Thursday, December 17, 2009

Isn't It Better?

This is a comment I posted on the Detroit News article: Lax home-school laws put kids at risk

Michigan must understand that it must begin to distance itself from its current child welfare system, for it has proven to the public that it is fully dysfunctional.

Instead of perpetuating a mindset of injecting more power and authority in a system that is devoid of any regulation, itself, let's look at alternative solutions:

In order to even begin to open discussion to address the issues with homeschooling, the state must stand up and admit that these anomalies of the most extreme and horrific situations of malice to children happen under the auspices of the state.

Even though the Office of Children's Ombudsman advocates for children, it possess relatively little authority to effectuate any advocacy for children.

Not all complaints filed with the Office of Children's Ombudsman are accepted as they must make it past the intake officer, one singular individual makes "on her feet" decisions whether to accept a complaint.

Next, if, by chance, a complaint makes it to the decision process whether or not to initiate investigation, the Ombudsman can, with arbitrary and capricious decision making powers, deem the complaint "Valid-Not-Opened". This means there were violations substantiated, but the Ombudsman will not take any action.

Then, when the Ombudsman finds violations of federal and/or state law during the course of an investigation, the Ombudsman, being mandated by law is suppose to refer to the counties prosecutor or the Attorney General.

Not one referral has ever been made in the history of the state.

Assumptions can only be made that if, referrals were made to the Attorney General, as he is the proper venue in dealing with Wayne County as the Attorney General prosecutes all child welfare juvenile cases, the Attorney General would have to animate its Medicaid Fraud Control Unit to proceed with the investigations of violations, prosecution and recoveries of Medicaid fraud.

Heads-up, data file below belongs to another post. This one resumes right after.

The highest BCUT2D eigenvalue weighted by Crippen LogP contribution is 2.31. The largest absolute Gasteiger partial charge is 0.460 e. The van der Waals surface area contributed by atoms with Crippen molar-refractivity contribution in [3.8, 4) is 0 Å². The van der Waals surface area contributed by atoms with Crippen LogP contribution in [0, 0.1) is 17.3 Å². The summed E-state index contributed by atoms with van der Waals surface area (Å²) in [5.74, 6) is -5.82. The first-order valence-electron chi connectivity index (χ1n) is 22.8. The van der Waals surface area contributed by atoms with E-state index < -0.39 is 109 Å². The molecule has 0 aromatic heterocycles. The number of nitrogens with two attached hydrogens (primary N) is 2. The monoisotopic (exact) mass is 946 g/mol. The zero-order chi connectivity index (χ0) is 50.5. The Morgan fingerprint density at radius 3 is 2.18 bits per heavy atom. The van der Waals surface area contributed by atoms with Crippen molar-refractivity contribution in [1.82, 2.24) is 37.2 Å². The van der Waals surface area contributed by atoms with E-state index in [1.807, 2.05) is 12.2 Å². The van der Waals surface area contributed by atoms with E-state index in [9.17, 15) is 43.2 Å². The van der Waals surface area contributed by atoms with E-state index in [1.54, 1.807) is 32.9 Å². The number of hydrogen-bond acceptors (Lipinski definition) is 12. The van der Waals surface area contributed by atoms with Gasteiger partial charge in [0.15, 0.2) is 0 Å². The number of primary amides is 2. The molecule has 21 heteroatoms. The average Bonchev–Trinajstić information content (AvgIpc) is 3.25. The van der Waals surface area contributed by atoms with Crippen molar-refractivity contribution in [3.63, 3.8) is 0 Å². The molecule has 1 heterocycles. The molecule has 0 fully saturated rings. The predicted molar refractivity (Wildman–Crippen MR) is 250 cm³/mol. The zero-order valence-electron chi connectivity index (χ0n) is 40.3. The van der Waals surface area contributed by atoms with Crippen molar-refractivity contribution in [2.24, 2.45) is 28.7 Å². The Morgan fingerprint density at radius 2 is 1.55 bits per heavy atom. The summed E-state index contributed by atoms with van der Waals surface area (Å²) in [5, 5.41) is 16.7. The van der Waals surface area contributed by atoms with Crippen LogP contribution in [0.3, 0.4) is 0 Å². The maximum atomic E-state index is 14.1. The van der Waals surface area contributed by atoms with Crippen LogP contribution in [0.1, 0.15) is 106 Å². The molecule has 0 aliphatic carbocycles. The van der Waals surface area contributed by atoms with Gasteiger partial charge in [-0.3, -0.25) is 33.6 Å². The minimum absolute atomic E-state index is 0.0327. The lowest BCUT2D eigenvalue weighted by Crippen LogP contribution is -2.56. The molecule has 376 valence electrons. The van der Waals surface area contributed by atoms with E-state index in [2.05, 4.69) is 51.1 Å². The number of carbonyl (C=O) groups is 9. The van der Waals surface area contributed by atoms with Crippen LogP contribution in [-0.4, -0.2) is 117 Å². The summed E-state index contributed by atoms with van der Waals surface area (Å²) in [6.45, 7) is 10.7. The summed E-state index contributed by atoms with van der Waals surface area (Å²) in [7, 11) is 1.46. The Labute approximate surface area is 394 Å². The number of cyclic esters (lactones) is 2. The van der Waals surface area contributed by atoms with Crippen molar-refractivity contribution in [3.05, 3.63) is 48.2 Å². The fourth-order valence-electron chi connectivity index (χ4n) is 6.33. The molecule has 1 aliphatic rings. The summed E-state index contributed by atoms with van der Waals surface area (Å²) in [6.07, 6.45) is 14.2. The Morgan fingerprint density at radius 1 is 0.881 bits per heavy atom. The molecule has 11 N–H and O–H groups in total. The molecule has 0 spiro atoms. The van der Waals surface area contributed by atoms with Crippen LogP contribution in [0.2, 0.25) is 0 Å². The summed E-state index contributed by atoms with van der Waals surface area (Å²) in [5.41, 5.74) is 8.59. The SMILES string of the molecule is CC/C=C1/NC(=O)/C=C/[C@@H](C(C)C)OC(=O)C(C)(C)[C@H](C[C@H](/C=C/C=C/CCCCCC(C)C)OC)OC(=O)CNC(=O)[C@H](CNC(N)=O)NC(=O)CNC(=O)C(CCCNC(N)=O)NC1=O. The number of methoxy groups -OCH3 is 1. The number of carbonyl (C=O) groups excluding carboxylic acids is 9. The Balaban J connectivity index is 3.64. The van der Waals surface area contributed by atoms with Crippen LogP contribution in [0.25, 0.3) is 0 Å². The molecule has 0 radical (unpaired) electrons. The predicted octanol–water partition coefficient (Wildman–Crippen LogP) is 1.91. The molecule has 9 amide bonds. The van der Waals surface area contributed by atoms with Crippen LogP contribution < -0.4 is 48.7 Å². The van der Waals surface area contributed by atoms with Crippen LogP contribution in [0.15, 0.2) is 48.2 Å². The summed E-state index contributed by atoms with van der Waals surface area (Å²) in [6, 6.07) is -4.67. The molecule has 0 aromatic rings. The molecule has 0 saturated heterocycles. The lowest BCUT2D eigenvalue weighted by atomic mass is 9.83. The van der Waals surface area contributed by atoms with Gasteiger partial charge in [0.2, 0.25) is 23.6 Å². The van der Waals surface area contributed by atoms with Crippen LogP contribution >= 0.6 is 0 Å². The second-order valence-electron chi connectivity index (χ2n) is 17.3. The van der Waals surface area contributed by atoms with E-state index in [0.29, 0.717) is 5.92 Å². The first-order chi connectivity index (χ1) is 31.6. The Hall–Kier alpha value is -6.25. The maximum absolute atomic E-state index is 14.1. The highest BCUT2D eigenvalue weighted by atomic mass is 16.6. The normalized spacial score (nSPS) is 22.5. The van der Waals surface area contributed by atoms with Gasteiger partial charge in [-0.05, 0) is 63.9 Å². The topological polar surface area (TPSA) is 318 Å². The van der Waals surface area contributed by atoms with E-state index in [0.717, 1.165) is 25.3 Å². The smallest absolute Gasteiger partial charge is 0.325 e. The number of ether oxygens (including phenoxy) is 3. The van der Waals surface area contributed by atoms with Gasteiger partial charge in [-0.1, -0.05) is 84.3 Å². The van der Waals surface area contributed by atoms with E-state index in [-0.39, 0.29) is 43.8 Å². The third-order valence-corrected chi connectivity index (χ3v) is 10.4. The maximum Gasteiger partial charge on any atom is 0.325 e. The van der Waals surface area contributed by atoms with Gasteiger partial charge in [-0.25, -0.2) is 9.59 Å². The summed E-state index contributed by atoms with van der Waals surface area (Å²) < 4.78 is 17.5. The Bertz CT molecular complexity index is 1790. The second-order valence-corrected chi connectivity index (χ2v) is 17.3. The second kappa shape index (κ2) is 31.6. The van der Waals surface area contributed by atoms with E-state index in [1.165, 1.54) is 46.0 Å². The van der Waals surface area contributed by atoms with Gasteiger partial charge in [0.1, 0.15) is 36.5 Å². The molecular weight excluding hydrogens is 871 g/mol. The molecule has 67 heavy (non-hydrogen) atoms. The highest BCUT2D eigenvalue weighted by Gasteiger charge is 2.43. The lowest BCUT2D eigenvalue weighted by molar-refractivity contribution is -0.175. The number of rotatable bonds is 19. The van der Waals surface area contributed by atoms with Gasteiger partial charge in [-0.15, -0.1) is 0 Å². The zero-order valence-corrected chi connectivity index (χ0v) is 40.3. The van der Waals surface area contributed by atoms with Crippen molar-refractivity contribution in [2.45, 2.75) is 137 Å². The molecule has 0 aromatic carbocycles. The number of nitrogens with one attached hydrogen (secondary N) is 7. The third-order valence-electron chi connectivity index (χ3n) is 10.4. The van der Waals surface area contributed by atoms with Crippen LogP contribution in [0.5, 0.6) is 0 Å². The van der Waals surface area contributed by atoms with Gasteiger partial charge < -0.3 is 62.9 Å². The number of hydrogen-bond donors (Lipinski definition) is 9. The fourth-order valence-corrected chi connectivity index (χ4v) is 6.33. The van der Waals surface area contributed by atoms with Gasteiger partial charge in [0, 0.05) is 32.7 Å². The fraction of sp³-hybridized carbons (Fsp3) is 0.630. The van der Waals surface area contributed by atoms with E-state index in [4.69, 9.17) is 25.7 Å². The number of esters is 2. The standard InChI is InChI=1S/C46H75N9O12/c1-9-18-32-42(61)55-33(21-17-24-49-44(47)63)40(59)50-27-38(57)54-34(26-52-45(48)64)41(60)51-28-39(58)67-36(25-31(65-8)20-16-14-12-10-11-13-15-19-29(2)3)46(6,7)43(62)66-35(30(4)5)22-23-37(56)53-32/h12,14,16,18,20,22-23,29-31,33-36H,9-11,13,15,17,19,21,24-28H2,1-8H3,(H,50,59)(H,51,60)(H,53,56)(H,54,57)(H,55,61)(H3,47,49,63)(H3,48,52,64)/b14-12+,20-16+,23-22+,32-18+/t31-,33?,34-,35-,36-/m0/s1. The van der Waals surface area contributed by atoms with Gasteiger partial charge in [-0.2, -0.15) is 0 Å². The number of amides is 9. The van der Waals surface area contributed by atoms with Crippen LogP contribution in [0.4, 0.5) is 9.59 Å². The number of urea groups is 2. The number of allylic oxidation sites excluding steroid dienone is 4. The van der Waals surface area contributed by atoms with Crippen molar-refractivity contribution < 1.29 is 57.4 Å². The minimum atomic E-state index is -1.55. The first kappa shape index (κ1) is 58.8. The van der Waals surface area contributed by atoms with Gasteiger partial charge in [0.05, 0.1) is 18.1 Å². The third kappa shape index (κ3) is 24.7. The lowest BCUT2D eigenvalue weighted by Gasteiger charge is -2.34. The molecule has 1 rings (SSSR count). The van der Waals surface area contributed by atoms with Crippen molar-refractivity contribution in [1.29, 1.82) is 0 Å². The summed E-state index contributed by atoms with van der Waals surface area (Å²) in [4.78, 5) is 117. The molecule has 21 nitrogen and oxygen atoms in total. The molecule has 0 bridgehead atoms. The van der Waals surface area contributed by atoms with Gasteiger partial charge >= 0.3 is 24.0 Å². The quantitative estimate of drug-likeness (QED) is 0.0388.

The Attorney General Medicaid Fraud Control Unit does not and will not touch Medicaid Fraud in Child Welfare. The largest component of funding in child welfare is what is called Targeted Case Management, a Medicaid funded activity. It should also be noted that Michigan is the only state that does not separate its Medicaid expenditures when reporting the amounts spent on children and those amounts on adults.

Another area of Medicaid in child welfare with service providers. It is impossible to validate whether the services were actually provided to children in foster care, adoption, or juvenile justice or if the services were provided by phantom organizations.

With the few examples that have been provided, it is quite evident that the policy recommendations of the Office of Children's Ombudsman should be scrutinized.

Home Schooling Regulation Alternatives

Cyber Schools: The factory school model has been in decay, as evident in the career opportunities in the state. The focus needs to be in technology .

Michigan has already demonstrated its ability to accept innovation in its educational system. This can be seen in the surge of online schools. If a child is not able, for whatever reason, to attend a traditional classroom setting, the child may then be enrolled in the school district in its cyber school program.

The child can then be provided computers, equipment and internet access, all at the expense of the school. The child can then be provided in-home services through visits with mentors, teachers, case managers, and any other professional that can assist the child with their learning objective.

This type of schooling opens multiple federal funding opportunities that can provide resources to encourage the successful progress of the child's education without the intrusive and dysfunctional operations of child protective services.

The child, enrolled in the cyber school, can then be included in the school district student counts, allowing an increase in funding. That increase in funding is coupled with the fact that schools do not have to maintain physical buildings and fixed costs of operations.

Simply put, it is cheaper to buy a child a computer than to maintain a building.

The child's grades and progress is then monitored and recorded.

The child then possesses a tool to go forth in his or her future.

Is it not better to give a man a fishing pole and teach him how to fish?

Is it not better to give the Department of Education the opportunity to protect the future of our children, because before you are a man, you are a child.

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